The anatomic boundaries of the axillary fossa space are somewhat triangular in shape. First, the serratus anterior muscle covers the rib cage. This is the anchoring site of the posterior aspect of the device (the back of the pocket). The lateral aspect is bordered by the teres major muscle and part of the latissimus dorsi. Medially located is the border of the pectoralis muscle. Anteriorly (covering the device’s front aspect) is the subcutaneous tissue. Superiorly, but not adjacent and not in contact with the device position, runs a major neurovascular package including the brachial plexus, axillary artery, and vein with major branches (Figure 1A).

CRM1117_Kloosterman-f1.jpg

Figure 1: A: The anatomic boundaries of the axillary fossa and the proposed site of pacemaker implant. Importantly, the picture was obtained for illustration purposes from a right mastectomy case with lymph node removal that exposed the anatomic area of interest; this image should not be taken to show that this is the dissection needed for the pacemaker implant. B and C: Cases 3 and 4 postprocedure, respectively. Chest radiograph depicting the lateral axillary position of the generators showing the profile of the pacemaker and biventricular ICD in the posteroanterior view, respectively.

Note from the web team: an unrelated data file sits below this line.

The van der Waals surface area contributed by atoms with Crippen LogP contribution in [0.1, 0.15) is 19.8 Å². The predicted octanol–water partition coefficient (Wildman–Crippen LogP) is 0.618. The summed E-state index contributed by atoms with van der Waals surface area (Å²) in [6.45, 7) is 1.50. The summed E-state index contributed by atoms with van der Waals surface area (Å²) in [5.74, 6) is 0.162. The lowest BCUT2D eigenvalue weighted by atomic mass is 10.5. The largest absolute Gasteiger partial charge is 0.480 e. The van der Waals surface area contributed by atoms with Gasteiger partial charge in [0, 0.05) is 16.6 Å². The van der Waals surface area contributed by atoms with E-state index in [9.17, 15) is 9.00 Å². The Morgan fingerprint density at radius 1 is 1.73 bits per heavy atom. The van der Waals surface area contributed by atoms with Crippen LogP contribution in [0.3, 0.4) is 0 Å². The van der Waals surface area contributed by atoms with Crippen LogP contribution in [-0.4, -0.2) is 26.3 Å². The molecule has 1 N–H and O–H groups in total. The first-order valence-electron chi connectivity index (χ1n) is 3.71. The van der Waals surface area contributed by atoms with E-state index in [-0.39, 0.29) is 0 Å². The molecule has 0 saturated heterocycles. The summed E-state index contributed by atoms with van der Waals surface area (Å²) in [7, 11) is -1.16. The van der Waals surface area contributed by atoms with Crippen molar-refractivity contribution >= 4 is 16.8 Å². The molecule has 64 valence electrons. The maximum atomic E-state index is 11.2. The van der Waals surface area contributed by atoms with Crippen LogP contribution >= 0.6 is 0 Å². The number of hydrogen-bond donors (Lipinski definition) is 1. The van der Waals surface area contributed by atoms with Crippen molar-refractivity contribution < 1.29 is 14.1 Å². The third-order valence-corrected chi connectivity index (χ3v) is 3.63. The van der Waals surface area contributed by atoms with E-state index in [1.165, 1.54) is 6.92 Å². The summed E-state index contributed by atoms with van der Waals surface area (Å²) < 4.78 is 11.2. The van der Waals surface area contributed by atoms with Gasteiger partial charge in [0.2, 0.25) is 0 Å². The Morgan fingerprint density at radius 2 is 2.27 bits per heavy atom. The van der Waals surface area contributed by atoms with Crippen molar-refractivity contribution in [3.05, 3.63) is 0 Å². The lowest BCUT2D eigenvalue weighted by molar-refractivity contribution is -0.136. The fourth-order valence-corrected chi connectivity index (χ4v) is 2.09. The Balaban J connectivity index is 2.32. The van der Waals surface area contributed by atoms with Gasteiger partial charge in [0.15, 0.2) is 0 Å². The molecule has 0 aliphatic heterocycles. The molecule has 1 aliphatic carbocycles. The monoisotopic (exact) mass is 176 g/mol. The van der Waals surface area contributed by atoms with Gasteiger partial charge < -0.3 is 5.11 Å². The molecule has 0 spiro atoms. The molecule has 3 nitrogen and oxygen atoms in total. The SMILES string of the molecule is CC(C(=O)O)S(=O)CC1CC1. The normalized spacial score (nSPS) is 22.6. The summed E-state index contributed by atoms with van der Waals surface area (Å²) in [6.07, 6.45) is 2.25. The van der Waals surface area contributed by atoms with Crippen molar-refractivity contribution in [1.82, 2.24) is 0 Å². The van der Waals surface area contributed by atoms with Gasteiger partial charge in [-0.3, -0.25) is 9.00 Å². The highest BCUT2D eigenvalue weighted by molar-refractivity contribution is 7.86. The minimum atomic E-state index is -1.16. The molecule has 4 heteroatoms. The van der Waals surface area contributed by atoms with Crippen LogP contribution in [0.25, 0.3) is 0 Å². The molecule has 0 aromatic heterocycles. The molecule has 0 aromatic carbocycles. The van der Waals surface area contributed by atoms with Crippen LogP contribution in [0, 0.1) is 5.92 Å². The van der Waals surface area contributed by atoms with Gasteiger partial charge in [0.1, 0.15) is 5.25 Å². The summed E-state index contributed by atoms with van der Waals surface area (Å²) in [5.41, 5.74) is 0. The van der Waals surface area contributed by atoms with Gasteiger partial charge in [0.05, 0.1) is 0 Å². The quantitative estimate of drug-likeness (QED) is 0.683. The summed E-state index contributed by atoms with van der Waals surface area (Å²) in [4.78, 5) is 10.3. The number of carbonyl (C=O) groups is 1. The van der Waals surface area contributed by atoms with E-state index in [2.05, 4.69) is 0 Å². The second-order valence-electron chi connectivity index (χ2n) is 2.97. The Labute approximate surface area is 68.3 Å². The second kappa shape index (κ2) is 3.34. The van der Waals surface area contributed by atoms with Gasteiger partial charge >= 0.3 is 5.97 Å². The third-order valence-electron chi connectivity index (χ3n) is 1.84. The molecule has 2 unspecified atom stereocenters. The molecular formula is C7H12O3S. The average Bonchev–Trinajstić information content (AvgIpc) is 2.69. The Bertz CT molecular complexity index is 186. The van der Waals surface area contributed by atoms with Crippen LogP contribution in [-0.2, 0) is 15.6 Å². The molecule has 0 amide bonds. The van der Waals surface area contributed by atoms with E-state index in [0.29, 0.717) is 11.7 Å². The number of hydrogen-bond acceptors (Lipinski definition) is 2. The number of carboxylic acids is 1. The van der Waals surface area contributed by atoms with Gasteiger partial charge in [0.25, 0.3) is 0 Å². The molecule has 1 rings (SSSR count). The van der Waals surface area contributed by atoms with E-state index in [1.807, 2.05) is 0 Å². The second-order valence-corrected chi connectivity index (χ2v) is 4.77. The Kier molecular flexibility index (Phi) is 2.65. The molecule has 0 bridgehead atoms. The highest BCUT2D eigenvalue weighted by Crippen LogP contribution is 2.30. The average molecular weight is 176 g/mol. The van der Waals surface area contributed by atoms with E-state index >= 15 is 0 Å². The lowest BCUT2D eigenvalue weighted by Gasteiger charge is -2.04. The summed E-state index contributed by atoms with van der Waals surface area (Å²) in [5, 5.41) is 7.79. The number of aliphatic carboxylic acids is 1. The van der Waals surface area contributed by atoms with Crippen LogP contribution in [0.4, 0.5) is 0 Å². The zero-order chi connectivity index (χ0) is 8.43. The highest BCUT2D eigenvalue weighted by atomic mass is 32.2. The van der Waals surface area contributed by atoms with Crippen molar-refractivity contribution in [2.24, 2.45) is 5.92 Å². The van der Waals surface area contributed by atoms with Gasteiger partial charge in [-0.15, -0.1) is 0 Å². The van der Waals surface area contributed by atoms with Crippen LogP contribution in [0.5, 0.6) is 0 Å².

The device generator is then laterally located in the axillary fossa as opposed to anteriorly subpectorally, as shown in the chest radiograph (Figures 1B and 1C).

Methods

We herein present five cases performed using the axillary fossa for implantation. Described are two pacemaker generator changeouts, two new pacemaker implantations, and a biventricular ICD generator reimplantation. All patients were female, with four being elderly with extreme subcutaneous and muscular tissue thinning and one being middle-aged with slim subcutaneous tissue and a developed pectoralis muscle lacking available submuscular space, respectively.

The cases were performed in the electrophysiology laboratory and operating room. Conscious sedation was managed by the anesthesia service; one case (case 4) required general anesthesia.

Case 1